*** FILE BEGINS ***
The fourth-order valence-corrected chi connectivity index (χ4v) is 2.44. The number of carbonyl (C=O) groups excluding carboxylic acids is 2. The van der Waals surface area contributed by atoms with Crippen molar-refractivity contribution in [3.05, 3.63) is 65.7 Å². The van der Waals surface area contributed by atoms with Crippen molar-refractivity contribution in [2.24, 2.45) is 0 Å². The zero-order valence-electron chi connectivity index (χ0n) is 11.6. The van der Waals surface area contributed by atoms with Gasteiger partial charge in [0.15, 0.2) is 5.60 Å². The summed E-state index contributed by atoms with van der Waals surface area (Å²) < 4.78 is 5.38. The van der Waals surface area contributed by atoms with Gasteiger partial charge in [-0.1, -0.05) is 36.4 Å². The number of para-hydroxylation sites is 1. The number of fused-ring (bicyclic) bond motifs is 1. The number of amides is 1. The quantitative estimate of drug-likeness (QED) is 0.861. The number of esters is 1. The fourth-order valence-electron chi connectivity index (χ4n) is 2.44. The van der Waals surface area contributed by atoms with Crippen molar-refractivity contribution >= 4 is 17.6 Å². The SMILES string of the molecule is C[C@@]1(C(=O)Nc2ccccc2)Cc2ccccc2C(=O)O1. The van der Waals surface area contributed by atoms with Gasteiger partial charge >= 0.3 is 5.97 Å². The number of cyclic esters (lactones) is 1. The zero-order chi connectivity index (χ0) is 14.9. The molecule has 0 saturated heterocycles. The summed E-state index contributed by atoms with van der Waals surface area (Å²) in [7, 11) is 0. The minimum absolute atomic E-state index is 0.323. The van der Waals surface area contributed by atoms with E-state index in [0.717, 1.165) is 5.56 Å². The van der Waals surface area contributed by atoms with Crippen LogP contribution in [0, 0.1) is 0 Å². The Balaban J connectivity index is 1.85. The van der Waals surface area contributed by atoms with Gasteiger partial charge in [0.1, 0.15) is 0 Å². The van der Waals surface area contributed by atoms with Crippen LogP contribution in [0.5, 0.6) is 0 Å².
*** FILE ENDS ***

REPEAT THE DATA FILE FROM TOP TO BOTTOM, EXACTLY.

The fourth-order valence-corrected chi connectivity index (χ4v) is 2.44. The number of carbonyl (C=O) groups excluding carboxylic acids is 2. The van der Waals surface area contributed by atoms with Crippen molar-refractivity contribution in [3.05, 3.63) is 65.7 Å². The van der Waals surface area contributed by atoms with Crippen molar-refractivity contribution in [2.24, 2.45) is 0 Å². The zero-order valence-electron chi connectivity index (χ0n) is 11.6. The van der Waals surface area contributed by atoms with Gasteiger partial charge in [0.15, 0.2) is 5.60 Å². The summed E-state index contributed by atoms with van der Waals surface area (Å²) < 4.78 is 5.38. The van der Waals surface area contributed by atoms with Gasteiger partial charge in [-0.1, -0.05) is 36.4 Å². The number of para-hydroxylation sites is 1. The number of fused-ring (bicyclic) bond motifs is 1. The number of amides is 1. The quantitative estimate of drug-likeness (QED) is 0.861. The number of esters is 1. The fourth-order valence-electron chi connectivity index (χ4n) is 2.44. The van der Waals surface area contributed by atoms with Crippen molar-refractivity contribution >= 4 is 17.6 Å². The SMILES string of the molecule is C[C@@]1(C(=O)Nc2ccccc2)Cc2ccccc2C(=O)O1. The van der Waals surface area contributed by atoms with Gasteiger partial charge >= 0.3 is 5.97 Å². The number of cyclic esters (lactones) is 1. The zero-order chi connectivity index (χ0) is 14.9. The molecule has 0 saturated heterocycles. The summed E-state index contributed by atoms with van der Waals surface area (Å²) in [7, 11) is 0. The minimum absolute atomic E-state index is 0.323. The van der Waals surface area contributed by atoms with E-state index in [0.717, 1.165) is 5.56 Å². The van der Waals surface area contributed by atoms with Crippen LogP contribution in [0, 0.1) is 0 Å². The Balaban J connectivity index is 1.85. The van der Waals surface area contributed by atoms with Gasteiger partial charge in [0.1, 0.15) is 0 Å². The van der Waals surface area contributed by atoms with Crippen LogP contribution in [0.5, 0.6) is 0 Å².